'Education, education, education': the successes and failures of British schooling
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The British state has been involved in the provision of formal education since at least 1870. Indeed, governments throughout the twentieth century have tried to improve the quality of state education as a means to enhance individual life chances and Britain’s economic competitiveness. This fervour for education, perhaps, reached its apogee in Tony Blair’s commitment to ‘education, education, education’ as a mechanism to challenge social exclusion and promote social justice (Taylor and Steele 2011: 135).
In this course, we will take a fresh look at the historical development of primary, secondary and post-compulsory education in Britain since 1870. In particular, we will consider the extent to which the provision of state-funded education has been successful in achieving its declared aims. For example, the 1944 Education Act (that created the tripartite system of grammar, secondary modern and technical schools) sought to promote varieties of education appropriate to each child’s aptitudes and abilities. Nevertheless, the results of this provision were substantial social class inequalities in educational attainment and access to the universities, which hindered the life chances of many working-class people and the availability of skilled and educated labour to the whole economy. Similarly, the introduction of comprehensive schools (1965), the national curriculum (1988) and the GCSE (1988) have also been associated with notable successes and failures which we will review..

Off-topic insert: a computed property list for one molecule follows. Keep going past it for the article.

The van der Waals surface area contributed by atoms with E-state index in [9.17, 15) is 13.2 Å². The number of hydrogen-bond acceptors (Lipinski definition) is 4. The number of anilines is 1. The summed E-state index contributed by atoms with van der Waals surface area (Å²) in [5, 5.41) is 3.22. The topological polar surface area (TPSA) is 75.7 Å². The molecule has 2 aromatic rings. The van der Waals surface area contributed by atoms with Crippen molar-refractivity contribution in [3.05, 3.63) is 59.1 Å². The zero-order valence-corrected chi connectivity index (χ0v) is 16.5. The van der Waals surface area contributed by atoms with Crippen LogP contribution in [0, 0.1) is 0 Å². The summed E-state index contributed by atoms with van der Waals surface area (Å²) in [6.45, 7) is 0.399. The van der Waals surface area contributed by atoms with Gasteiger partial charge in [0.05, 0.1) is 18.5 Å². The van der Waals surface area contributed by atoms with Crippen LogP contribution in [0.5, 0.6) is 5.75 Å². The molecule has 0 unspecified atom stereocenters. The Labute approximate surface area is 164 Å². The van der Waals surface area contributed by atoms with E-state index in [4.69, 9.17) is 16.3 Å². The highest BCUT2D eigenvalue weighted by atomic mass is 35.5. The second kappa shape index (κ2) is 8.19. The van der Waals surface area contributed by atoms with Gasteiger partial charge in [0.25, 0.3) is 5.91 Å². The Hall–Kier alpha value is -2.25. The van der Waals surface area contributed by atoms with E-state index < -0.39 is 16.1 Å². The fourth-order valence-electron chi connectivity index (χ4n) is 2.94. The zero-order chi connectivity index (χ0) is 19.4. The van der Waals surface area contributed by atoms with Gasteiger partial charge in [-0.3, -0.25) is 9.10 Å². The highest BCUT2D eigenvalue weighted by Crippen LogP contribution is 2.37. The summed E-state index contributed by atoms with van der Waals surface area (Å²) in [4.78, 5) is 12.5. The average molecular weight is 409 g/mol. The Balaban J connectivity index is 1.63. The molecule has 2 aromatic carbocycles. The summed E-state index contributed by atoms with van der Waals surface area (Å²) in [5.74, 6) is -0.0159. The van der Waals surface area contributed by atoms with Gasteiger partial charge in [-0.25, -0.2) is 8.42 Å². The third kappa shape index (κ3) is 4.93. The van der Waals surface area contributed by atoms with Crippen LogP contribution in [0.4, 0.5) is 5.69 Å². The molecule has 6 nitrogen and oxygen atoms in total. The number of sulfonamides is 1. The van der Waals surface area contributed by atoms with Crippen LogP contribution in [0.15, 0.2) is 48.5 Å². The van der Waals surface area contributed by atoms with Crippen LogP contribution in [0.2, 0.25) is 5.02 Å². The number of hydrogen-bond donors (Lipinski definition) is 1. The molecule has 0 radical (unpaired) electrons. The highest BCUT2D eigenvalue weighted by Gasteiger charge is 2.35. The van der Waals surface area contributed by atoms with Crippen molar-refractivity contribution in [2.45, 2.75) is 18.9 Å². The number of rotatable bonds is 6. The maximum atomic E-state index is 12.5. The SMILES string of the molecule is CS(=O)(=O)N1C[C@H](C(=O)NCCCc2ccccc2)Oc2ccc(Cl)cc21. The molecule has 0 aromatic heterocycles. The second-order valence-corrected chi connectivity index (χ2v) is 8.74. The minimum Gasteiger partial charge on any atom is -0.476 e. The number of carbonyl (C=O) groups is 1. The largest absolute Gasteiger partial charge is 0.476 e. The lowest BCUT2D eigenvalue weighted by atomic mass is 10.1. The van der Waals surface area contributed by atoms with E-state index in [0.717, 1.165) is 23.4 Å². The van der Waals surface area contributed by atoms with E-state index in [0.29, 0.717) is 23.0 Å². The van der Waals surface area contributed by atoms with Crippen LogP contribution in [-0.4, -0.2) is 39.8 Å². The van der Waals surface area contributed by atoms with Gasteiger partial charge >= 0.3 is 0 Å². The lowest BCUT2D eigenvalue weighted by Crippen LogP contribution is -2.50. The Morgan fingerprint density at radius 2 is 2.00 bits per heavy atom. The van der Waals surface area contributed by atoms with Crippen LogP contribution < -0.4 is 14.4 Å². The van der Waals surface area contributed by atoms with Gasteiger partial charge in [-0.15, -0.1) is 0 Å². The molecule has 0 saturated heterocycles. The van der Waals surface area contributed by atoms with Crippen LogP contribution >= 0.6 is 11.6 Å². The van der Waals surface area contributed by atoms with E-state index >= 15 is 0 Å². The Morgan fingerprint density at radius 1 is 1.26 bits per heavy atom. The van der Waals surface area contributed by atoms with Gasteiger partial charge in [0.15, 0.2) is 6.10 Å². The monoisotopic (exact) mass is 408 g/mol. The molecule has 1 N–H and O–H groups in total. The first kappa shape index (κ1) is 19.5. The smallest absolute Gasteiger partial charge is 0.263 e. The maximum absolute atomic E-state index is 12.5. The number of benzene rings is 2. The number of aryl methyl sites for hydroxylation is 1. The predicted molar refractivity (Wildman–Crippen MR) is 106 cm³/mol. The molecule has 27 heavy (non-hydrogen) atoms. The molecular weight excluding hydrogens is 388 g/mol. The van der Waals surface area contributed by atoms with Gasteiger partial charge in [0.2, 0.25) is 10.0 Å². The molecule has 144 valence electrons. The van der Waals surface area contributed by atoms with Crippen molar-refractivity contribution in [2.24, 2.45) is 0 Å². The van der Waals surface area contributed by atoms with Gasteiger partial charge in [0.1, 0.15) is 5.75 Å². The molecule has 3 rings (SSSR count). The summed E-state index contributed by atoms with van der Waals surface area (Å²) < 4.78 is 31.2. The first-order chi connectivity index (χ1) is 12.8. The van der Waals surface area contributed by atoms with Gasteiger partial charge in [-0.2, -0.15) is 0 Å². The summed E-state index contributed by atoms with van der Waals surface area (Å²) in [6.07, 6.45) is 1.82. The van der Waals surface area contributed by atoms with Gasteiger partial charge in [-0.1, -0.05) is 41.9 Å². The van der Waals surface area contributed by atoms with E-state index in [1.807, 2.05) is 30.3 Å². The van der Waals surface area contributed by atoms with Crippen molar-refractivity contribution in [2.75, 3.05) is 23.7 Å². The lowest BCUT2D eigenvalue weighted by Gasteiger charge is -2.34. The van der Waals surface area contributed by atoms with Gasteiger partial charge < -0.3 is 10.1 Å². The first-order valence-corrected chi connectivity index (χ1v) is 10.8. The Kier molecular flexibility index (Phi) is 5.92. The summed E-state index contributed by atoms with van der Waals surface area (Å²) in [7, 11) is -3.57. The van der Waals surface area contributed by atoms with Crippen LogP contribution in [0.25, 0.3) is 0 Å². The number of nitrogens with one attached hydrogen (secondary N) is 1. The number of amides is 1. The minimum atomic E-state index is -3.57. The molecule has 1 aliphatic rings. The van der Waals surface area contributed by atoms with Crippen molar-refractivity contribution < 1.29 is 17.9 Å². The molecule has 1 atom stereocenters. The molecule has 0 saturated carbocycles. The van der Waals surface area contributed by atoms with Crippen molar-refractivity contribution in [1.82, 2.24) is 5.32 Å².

- 15 April: Origins: The historical development of compulsory education in England and Wales (pre-1944 'Butler' Education Act) (Dr Samantha Williams)
- 22 April: Selective versus comprehensive education: the 1944 Education Act, social class and educational inequality (Dr Nigel Kettley)
- 29 April: Education and social justice: Measuring success and failure since 1988 (Dr Nigel Kettley)
- 13 May: Education and social reproduction: Explaining the success and failures of compulsory schooling (Dr Nigel Kettley)
- 20 May: Lifelong learning and the future of education in Britain
This course will be supported by our e-learning centre, ICE Online. You will be able to download course material, contact your tutor and talk to fellow students via the web at a time and place that’s convenient to you.
Visit the ICE Online introductory website to find out more.
Unless otherwise stated, teaching and assessment for ICE courses are in English. Students whose first language is not English should refer to the Competence in the English Language Policy for further guidance.
Printable versions of our brochures are available to download from the Institute Publications page.
15 April 2013 (14:00)
20 May 2013 (16:00)
Institute of Continuing Education
University of Cambridge
Madingley Hall, Madingley
Qualifications / Credits